Several board members and TSAA members opened up a warfare of “you are politicizing the facebook page”, denying that I had a legitimate right to post my observation regarding women in sports. I immediately stopped posting to the TSAA facebook page. The FB analysis tools showed that the FB page for TSAA took a significant hit in participation and posts, and the last time I looked it remained less than it was. I know, because I saved the stats from the month I was persecuted off, and the month of July, the month wherein I deleted myself from the FB TSAA page. When women in archery, sport, and society receive EQUALITY on all points, then this topic is no longer of concern on social media. Until then I am a silenced voice by a few male “supremacists” who remain at the TSAA’s helm.
I cannot fathom how any person who fathers a daughter can take umbrage at my citing of accurate statistics regarding of the disparity in respect in ALL ways that women athletes receive relative to their male counter-parts.
So essentially, this blog is, and has always been, all my thoughts, and no contributions from anyone else. AS WITH THE NEWSLETTER, this is a failing I admit to.
I’ve tried for, asked for, begged for, participation in TSAA functions from the membership over and over. Whether to write a newsletter or to simply share a thought on archery, I’ve asked with very little response. It’s not been a total zero. But the component result has bordered on zero. The state field event for the last two years has not been a “group effort” – not because I did not ask for help, but a “single effort” because unless I did it all on my own, it would not have happened. I acknowledge Gina Carmichael, who saved me from coronary failure. John Magera, Dan Zinn, and a couple of other Austin Archery Club members who helped at points to both set up and to take down. Thanks, John, you literally saved my life! In 2015 I dropped 16 pounds in 5 days, working to set up. 2016 I was much better prepared and got things done over a greater span of time, and did not come close to death. And thanks to Rick Stonebraker as well as John Magera for sharing wisdom in field archery course design.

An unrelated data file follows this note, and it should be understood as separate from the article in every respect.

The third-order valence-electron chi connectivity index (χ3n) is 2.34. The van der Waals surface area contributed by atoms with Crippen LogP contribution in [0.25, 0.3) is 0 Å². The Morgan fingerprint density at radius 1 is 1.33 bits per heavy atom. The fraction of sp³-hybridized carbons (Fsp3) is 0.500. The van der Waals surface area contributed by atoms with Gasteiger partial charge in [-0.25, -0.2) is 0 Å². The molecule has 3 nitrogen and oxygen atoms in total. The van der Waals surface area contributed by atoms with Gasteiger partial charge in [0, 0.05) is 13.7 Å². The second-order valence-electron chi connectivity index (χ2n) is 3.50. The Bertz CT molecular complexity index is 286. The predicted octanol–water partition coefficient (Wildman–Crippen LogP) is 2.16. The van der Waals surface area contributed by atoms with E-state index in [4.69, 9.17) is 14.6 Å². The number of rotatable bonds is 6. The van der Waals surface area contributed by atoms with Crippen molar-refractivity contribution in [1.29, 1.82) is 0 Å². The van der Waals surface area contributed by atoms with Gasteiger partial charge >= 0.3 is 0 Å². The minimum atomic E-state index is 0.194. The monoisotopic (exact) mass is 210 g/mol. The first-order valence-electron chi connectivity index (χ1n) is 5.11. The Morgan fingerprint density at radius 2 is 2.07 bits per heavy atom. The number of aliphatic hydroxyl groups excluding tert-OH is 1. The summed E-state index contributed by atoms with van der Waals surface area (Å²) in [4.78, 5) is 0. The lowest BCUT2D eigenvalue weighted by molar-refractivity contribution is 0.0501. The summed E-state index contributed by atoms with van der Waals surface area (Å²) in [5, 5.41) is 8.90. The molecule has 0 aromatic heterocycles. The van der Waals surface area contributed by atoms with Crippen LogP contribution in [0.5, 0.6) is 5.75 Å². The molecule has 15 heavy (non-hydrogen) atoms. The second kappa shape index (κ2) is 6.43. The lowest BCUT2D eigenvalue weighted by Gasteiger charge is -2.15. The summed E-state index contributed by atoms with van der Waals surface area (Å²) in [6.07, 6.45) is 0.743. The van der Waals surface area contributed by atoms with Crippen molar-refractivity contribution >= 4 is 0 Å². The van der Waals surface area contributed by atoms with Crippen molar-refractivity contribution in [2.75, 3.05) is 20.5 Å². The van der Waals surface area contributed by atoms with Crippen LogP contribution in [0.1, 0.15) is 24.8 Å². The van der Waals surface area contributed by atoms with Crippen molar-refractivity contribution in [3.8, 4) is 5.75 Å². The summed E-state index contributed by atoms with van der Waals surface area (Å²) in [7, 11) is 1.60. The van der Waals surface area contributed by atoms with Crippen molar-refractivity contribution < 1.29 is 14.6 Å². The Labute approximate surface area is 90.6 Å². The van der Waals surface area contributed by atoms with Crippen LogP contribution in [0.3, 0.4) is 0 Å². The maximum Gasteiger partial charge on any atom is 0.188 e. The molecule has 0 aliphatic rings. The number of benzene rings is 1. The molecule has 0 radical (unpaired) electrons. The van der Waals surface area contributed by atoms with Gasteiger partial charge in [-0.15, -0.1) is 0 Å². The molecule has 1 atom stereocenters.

I left the TSAA in the general meeting of 2017, when my tenure as the president expired. I had hoped to have several concrete and lasting goals accomplished, and I while I had made progress I did not get the important things done. I realized at one point that the rest of the board simply stopped supporting any initiative I might put forward.
I am tagging this one blog post as a “life lesson” because I have learned a very cynical lesson in recent times from the other board members. I’ve learned, but not a positive lesson.
I was allowed by USAA to certify Lynda LeCompte and Holly Avendano as “Level IV-NTS TRAINER” coaches to replace yours truly. The only other Level IV-NTS coach authorized as a trainer has not bothered to do any courses on his own, so it falls to these ladies to carry on. This means they are qualified to hold Level III-NTS certification courses on their own and continue to grow Texas Coaching.
As the Rio Olympics drew to a close, I felt a certain closing so I started this blog article, and I feel my own archery life likewise now waning to a close.
My biggest problem right now is that I have an entire room of archery gear and coaching equipment that I do not know exactly what to do with.
It’s been an excellent time and I do wish I could have done more. Tennis, anyone?